- Poster presentation
- Open Access
The importance of mucinous phenotype in colorectal carcinomas
© Ozpinar et al; licensee BioMed Central Ltd. 2012
- Published: 9 July 2012
- Colorectal Cancer
- Lymph Node Metastasis
- Colorectal Carcinoma
- Perineural Invasion
- Lymphatic Vessel Invasion
Colorectal carcinomas (CRC) are one of the leading causes of cancer deaths, but their clinicopathological characteristics are not well documented in Turkish population. We retrospectively analyzed 535 resection specimens of patients diagnosed with primary CRC between the years of 2000-2007, to refine the pathological criteria for the routine analyses of colorectal cancer specimens. We also analysed that how mucin content can effect biological behavior in CRC cases.
We retrospectively analysed the files of 535 consecutive patients diagnosed with primary CRC between the years of 2000-2007 and the specimens were obtained from archives of Cerrahpasa Medical Faculty, Pathology Department and were reevaluated. Clinicopathological features such as age; gender; size, location and histological grade of the tumor; presence and percentage of mucin in the tumor; lymphatic vessel invasion (LVI); blood vessel invasion (BVI); perineural invasion (PNI); total number of dissected lymph node (TLN) and lymph node metastases (LNM) and tumor invasion level (pT) were analyzed.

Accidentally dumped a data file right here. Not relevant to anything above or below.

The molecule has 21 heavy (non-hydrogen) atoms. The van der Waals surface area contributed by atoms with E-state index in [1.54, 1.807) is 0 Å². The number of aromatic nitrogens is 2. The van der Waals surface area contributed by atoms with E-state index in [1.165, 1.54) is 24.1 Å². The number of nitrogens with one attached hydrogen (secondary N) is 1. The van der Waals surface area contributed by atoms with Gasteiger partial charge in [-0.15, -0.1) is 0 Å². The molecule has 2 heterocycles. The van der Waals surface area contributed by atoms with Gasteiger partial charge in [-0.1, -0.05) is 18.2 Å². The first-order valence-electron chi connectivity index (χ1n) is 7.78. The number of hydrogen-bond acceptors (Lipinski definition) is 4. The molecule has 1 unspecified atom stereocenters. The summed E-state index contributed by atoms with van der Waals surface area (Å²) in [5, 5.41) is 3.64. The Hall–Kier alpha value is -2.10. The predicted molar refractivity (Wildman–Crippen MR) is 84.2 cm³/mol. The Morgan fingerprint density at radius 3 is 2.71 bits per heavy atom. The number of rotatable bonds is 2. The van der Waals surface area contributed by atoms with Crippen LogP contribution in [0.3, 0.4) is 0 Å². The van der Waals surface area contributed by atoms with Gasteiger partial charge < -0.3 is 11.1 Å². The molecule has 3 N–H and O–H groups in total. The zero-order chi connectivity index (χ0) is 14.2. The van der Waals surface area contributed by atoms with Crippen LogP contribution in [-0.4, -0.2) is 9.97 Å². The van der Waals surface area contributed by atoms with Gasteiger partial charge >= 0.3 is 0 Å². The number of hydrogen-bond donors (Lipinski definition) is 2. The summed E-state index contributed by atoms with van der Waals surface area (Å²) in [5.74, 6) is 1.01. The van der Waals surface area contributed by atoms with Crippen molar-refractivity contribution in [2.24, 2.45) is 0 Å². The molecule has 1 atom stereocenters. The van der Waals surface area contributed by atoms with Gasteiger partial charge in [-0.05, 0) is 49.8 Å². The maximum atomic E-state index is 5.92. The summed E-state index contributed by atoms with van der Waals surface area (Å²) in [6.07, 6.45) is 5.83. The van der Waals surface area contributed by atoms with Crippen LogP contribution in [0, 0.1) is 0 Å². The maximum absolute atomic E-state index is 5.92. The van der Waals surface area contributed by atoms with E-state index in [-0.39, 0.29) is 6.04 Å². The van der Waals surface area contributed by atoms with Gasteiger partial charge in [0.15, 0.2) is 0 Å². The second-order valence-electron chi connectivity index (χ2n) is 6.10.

Mean age of patients was 64,2±10,5 (23-95) and female to male ratio was 0.8. Most common tumor locations were rectum and sigmoid colon in both females (28,4%; 22,3%) and males (29,1%; 24,1%), respectively. Only 3,5% of cases were younger than 40 years old. According to invasion level, 2,7% cases were T1 (n=14), 25% T2 (n=131); 36% T3 (n=189); 36,4% T4 (n=191). Invasion level was significantly correlated with tumor necrosis (p=0,000), LVI (p=0,000), BVI (p=0,042), PNI (p=0,000), LN metastases (p=0,005). Mean value of TLN was 16,1 (0-68) and LNM was 2,36 (0-56). 43% of all cases had lymph node metastases. Mean number of LNM was associated with higher invasion levels; 1,70 for T2, 1,89 for T3 and 2,01 for T4. Increased mucin secretion was correlated with increased level of tumor invasion (p=0,037); 29% for T2, 44% for T3 and 38% for T4. Tumors located in the ascending and transverse colon had no mucinous component. Tumors located more distally had higher extracellular mucin secretion.
Our results indicate that clinicopathological characteristics of our series are similar to the other studies. The presence and degree of mucin secretion is related with the prognosis and therefore should be included in routine colorectal cancer pathology reports.
This article is published under license to BioMed Central Ltd. This is an Open Access article distributed under the terms of the Creative Commons Attribution License (http://creativecommons.org/licenses/by/2.0), which permits unrestricted use, distribution, and reproduction in any medium, provided the original work is properly cited.